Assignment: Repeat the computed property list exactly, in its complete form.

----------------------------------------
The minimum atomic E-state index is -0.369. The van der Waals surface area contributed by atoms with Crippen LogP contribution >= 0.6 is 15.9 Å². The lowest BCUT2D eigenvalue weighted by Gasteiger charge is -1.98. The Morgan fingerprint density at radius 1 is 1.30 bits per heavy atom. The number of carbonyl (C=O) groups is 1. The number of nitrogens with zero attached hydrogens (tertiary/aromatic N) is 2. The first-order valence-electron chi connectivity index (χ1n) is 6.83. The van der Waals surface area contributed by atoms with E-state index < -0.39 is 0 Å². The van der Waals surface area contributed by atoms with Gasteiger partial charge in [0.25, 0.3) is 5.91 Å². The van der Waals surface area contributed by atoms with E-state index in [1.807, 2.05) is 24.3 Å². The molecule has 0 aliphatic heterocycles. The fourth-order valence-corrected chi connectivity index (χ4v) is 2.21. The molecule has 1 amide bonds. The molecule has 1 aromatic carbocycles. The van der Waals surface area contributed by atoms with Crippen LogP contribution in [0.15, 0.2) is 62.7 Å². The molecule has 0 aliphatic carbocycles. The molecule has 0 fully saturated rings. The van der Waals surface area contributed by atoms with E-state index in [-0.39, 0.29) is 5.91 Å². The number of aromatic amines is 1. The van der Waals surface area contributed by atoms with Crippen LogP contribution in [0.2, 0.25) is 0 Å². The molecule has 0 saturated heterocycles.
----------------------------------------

The minimum atomic E-state index is -0.369. The van der Waals surface area contributed by atoms with Crippen LogP contribution >= 0.6 is 15.9 Å². The lowest BCUT2D eigenvalue weighted by Gasteiger charge is -1.98. The Morgan fingerprint density at radius 1 is 1.30 bits per heavy atom. The number of carbonyl (C=O) groups is 1. The number of nitrogens with zero attached hydrogens (tertiary/aromatic N) is 2. The first-order valence-electron chi connectivity index (χ1n) is 6.83. The van der Waals surface area contributed by atoms with E-state index < -0.39 is 0 Å². The van der Waals surface area contributed by atoms with Gasteiger partial charge in [0.25, 0.3) is 5.91 Å². The van der Waals surface area contributed by atoms with E-state index in [1.807, 2.05) is 24.3 Å². The molecule has 0 aliphatic heterocycles. The fourth-order valence-corrected chi connectivity index (χ4v) is 2.21. The molecule has 1 amide bonds. The molecule has 1 aromatic carbocycles. The van der Waals surface area contributed by atoms with Crippen LogP contribution in [0.15, 0.2) is 62.7 Å². The molecule has 0 aliphatic carbocycles. The molecule has 0 fully saturated rings. The van der Waals surface area contributed by atoms with E-state index in [-0.39, 0.29) is 5.91 Å². The number of aromatic amines is 1. The van der Waals surface area contributed by atoms with Crippen LogP contribution in [0.2, 0.25) is 0 Å². The molecule has 0 saturated heterocycles.